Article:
Winder, “History of Maryland,”The Journal of the Times 1, (Sept.
12-Nov. 7, 1818);
Maryland: A Guide to the Old Line State. Compiled by workers of the Writers' Program of the Work Projects Administration in the State of Maryland, American Guide Series. New York: Oxford University Press, 1934.
“Maryland Line Perpetuates State’s War Fame,” The Sun, May 11, 1913, morning edition.
“New York Hunts Bones of Famed Md. Regiment,” Washington Post-Time Herald, January, 1957.
“Remembering the Battle of Brooklyn; History: Beneath an auto repair shop in Brooklyn, N.Y., are the neglected graves of 256 Maryland soldiers killed in the biggest battle of the Revolution,” The Baltimore Sun, September 1, 1996, Local News, p. 14C, Carroll edition.
Maryland Gazette, September 5, 1776, 1-2.
Maryland Gazette, September 12, 1776, 2-3.
Argetsinger, Amy, “State House Wins Out as Image on Md. Quarter,” The Washington Post, June 2, 1999, Metro sec., p. B1.
Haberman, Clyde and Laurie Johnston, “Old Stone House Gets Flags at Last,” The New York Times, August 30, 1982, Metropolitan Desk sec. B, p. 3, col. 3.
Henry, Frank, “America’s Most Precious Hour,” The Baltimore Sun, September 16, 1951.
Koterba, Edward V. “Shrine to Gen. Smallwood Planned by Marylanders,” The Washington Post and Times Herald, January 3, 1955.
McCardell, Lee. “Proud History of Dandy Fifth,” review of History of the 175th Infantry (Fifth Maryland) by James Brewer, The Evening Sun, September 16, 1955.
Merwin, Jay. “Monument in N.Y. honors Md.,” The Evening Sun, August 21, 1991.
————, “Burial mound just a memory,” [Baltimore Sun or The Evening Sun] August 1991 (prob.).
Montgomery, Lori. “Two-Bi Identity Crisis; Imprint Befuddles the Free--Make That 'Old Line'—State,” The Washington Post, March 14, 2000, Metro sec., p. B1.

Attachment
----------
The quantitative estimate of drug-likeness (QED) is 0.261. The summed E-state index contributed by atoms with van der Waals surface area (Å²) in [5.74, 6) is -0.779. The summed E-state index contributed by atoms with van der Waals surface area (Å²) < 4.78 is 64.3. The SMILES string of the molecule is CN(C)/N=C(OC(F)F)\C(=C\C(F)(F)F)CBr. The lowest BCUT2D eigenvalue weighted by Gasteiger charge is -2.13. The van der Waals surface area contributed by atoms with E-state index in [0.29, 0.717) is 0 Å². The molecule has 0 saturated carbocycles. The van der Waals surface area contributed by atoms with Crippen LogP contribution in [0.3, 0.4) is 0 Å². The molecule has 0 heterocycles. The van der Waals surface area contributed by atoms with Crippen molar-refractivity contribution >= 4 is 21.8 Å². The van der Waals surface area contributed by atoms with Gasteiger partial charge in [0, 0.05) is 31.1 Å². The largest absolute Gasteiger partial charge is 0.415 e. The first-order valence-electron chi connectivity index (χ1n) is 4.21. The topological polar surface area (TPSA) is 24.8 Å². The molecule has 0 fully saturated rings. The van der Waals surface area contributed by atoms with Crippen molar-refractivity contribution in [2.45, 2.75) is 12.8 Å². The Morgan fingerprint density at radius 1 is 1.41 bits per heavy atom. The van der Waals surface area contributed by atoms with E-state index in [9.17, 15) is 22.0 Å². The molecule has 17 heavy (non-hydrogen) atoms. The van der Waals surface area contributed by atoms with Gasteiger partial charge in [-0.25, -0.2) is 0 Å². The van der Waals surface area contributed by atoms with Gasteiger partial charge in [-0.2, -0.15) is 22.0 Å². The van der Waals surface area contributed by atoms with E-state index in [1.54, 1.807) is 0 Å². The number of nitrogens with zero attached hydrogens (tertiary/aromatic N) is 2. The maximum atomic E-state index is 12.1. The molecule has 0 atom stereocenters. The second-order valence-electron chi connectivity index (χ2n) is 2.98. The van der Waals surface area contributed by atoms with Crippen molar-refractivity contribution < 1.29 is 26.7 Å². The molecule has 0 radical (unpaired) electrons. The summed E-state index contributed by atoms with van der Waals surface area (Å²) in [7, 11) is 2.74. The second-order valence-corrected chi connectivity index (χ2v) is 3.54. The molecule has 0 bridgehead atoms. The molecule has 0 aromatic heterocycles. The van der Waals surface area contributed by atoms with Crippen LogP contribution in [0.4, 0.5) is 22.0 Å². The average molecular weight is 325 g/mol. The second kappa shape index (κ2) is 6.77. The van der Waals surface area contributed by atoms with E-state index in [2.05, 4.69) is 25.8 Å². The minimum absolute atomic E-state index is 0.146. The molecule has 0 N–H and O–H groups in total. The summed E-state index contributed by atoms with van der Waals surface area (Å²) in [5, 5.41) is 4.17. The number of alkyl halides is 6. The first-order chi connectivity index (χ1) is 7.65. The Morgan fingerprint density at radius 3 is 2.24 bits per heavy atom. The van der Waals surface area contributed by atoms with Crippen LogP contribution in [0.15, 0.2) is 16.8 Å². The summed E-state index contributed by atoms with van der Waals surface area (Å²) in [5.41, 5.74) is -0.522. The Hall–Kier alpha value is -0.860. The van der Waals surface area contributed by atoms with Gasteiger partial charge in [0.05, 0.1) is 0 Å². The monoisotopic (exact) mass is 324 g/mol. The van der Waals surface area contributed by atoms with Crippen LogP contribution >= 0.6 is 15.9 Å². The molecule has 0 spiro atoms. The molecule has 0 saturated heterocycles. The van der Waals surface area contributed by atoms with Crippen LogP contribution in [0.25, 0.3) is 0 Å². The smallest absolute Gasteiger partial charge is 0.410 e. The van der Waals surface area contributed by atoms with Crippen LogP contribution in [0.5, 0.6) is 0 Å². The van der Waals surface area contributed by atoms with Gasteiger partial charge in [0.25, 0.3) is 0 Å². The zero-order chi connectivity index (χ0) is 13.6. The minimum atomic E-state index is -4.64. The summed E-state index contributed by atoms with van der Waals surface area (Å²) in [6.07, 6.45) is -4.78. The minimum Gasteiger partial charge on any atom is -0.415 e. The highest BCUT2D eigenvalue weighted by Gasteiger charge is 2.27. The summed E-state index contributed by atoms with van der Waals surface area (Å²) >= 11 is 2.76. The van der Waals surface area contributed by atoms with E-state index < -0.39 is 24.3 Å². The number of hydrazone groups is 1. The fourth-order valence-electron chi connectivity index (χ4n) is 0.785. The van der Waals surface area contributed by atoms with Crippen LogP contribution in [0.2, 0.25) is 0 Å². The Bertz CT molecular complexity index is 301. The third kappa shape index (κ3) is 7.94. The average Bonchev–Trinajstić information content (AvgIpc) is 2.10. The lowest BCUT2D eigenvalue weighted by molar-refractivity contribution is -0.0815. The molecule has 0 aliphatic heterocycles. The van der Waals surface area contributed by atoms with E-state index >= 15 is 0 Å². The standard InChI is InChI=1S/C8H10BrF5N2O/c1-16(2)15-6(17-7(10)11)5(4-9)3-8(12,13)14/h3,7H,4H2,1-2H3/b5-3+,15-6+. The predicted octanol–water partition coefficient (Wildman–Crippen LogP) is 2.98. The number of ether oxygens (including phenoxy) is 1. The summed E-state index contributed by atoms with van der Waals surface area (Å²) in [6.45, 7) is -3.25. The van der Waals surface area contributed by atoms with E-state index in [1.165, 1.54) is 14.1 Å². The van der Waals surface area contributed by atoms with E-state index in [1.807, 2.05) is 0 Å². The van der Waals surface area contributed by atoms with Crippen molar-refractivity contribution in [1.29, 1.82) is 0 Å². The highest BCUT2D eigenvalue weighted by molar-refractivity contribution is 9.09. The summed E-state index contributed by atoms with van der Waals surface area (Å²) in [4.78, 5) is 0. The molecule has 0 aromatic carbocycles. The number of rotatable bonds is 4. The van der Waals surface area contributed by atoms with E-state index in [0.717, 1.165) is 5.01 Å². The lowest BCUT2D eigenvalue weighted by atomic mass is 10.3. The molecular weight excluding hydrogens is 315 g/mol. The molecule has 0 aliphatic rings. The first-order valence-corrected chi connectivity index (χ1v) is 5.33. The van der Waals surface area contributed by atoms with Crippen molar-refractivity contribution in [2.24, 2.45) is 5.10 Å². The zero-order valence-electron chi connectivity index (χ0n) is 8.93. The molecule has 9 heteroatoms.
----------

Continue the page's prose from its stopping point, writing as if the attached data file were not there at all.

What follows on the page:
Novak, Josephine. “Continental General and Governor: Smallwood a Leader in War, Peace,” The Evening Sun, June 2, 1976, Accent section, B1.
Roylance, Frank D. “Md. soldiers' sacrifice remembered; Brooklyn: The 256 Marylanders who lost their lives in a 1776 New York battle rest in one of the most forlorn military gravesites in the nation. Members of an American Legion post fight to keep their memory alive,” The Baltimore Sun, August 27, 1996, Telegraph sec., p. 1A.
Swann, Rita. “N.Y Dedication Tells Glory of MD Soldiers,” The Baltimore American, August 29, 1937, 12.
Valentine, Paul W. “256 Maryland Soldiers Remembered in Brooklyn,” The Washington Post, August 27, 1991, Metro sec., p. B6.
Tunis, Edward. A historical and literary map of the Old Line State of Maryland showing forth divers curious and notable facts relating to scenes, incidents and persons worthy to be recalled on the State's three hundredth anniversary, 1934, MSA SC 1427-1-326, also MSA SC 2111-1-166.
Joint Resolution No. 4, Laws of Maryland 1952.
MSA Internal Research Files
Maryland State Archives Topic files (MSA SC1456):
Cincinnati, Society of SC1456-287, Maryland Line SC1456-662, Gen. William Smallwood SC1456-953, George Washington SC1456-1126, George Washington – Correspondence SC1456-1127, Old Line State SC1456-1379, Maryland 400 Monument Rededication SC1456-1762
Biographical files: William Smallwood SC1138-001-1134
Papenfuse Topic File Collection: “Nickname for Maryland: Old Line State, Terrapin State; Free State, etc. from Mencken, AED, De Vere,” SC1916-B27-F535
Military Monuments Commission (General File), 1989-1998, boxes 1 –6, T3277.
In response to msaref entry MSA SC 5458-51-784 re: the rosters and details of the Maryland 400, we produced a document packet – tentatively entitled "the Battle of Long Island." This work consists mainly of copies from the topic files and responses to earlier (c.1970-1990) reference requests, but does not examine the relationship between the Maryland Line’s stand at the Battle of Long Island and the eventual nickname “the Old Line” state.
Online Primary Resources
[ Keyword searches: old line, Maryland Line, William Smallwood, Long Island, Mordecai Gist, Gowanus, Brooklyn (and variations thereof). The only use of the term "Old Line" was in a news article about the issuance of the Maryland quarter in 2000, and a reference from the New Guide to the Old Line State.]
A Century of Lawmaking for a New Nation: U.S. Congressional Documents and Debates, 1774-1875
The George Washington Papers at Library of Congress, 1741-1799
Papers of George Washington (University of Virginia)
Writings of George Washington from the Original Manuscript Sources1745-1799 Edited by John C. Fitzpatrick (1931-44)
Tell Us What You Think About the Maryland State Archives Website!
An Archives of Maryland electronic publication.